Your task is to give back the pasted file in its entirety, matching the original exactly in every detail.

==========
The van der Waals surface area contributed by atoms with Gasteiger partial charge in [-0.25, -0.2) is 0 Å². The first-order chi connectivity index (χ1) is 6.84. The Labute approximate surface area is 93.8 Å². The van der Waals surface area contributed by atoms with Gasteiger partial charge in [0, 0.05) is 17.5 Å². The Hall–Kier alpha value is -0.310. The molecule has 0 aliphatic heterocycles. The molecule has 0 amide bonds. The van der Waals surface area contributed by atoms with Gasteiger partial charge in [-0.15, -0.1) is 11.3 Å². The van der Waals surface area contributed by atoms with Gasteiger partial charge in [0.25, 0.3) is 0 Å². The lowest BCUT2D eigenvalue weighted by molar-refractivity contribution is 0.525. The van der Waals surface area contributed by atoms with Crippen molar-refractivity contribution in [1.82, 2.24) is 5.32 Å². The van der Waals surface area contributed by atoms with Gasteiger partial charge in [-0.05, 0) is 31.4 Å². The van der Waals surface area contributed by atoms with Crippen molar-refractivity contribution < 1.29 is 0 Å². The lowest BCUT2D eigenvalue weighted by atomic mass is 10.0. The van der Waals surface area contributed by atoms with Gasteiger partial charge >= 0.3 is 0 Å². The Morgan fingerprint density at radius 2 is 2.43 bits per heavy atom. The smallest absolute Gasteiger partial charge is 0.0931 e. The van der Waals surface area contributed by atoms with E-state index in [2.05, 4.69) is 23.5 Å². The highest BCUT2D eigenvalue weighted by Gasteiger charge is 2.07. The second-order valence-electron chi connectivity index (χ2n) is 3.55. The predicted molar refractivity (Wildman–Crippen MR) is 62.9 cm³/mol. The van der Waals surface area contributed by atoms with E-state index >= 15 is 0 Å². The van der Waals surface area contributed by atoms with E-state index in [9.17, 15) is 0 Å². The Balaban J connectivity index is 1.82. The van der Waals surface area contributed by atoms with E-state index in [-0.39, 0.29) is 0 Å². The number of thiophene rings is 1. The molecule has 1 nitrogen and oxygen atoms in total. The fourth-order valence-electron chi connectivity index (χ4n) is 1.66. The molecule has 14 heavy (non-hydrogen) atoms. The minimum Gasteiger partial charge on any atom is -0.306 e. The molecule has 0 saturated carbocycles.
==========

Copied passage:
The van der Waals surface area contributed by atoms with Gasteiger partial charge in [-0.25, -0.2) is 0 Å². The first-order chi connectivity index (χ1) is 6.84. The Labute approximate surface area is 93.8 Å². The van der Waals surface area contributed by atoms with Gasteiger partial charge in [0, 0.05) is 17.5 Å². The Hall–Kier alpha value is -0.310. The molecule has 0 aliphatic heterocycles. The molecule has 0 amide bonds. The van der Waals surface area contributed by atoms with Gasteiger partial charge in [-0.15, -0.1) is 11.3 Å². The van der Waals surface area contributed by atoms with Gasteiger partial charge in [0.25, 0.3) is 0 Å². The lowest BCUT2D eigenvalue weighted by molar-refractivity contribution is 0.525. The van der Waals surface area contributed by atoms with Crippen molar-refractivity contribution in [1.82, 2.24) is 5.32 Å². The van der Waals surface area contributed by atoms with Gasteiger partial charge in [-0.05, 0) is 31.4 Å². The van der Waals surface area contributed by atoms with Crippen molar-refractivity contribution < 1.29 is 0 Å². The lowest BCUT2D eigenvalue weighted by atomic mass is 10.0. The van der Waals surface area contributed by atoms with Gasteiger partial charge >= 0.3 is 0 Å². The Morgan fingerprint density at radius 2 is 2.43 bits per heavy atom. The smallest absolute Gasteiger partial charge is 0.0931 e. The van der Waals surface area contributed by atoms with E-state index in [2.05, 4.69) is 23.5 Å². The highest BCUT2D eigenvalue weighted by Gasteiger charge is 2.07. The second-order valence-electron chi connectivity index (χ2n) is 3.55. The predicted molar refractivity (Wildman–Crippen MR) is 62.9 cm³/mol. The van der Waals surface area contributed by atoms with E-state index >= 15 is 0 Å². The van der Waals surface area contributed by atoms with E-state index in [9.17, 15) is 0 Å². The Balaban J connectivity index is 1.82. The van der Waals surface area contributed by atoms with E-state index in [-0.39, 0.29) is 0 Å². The number of thiophene rings is 1. The molecule has 1 nitrogen and oxygen atoms in total. The fourth-order valence-electron chi connectivity index (χ4n) is 1.66. The molecule has 14 heavy (non-hydrogen) atoms. The minimum Gasteiger partial charge on any atom is -0.306 e. The molecule has 0 saturated carbocycles.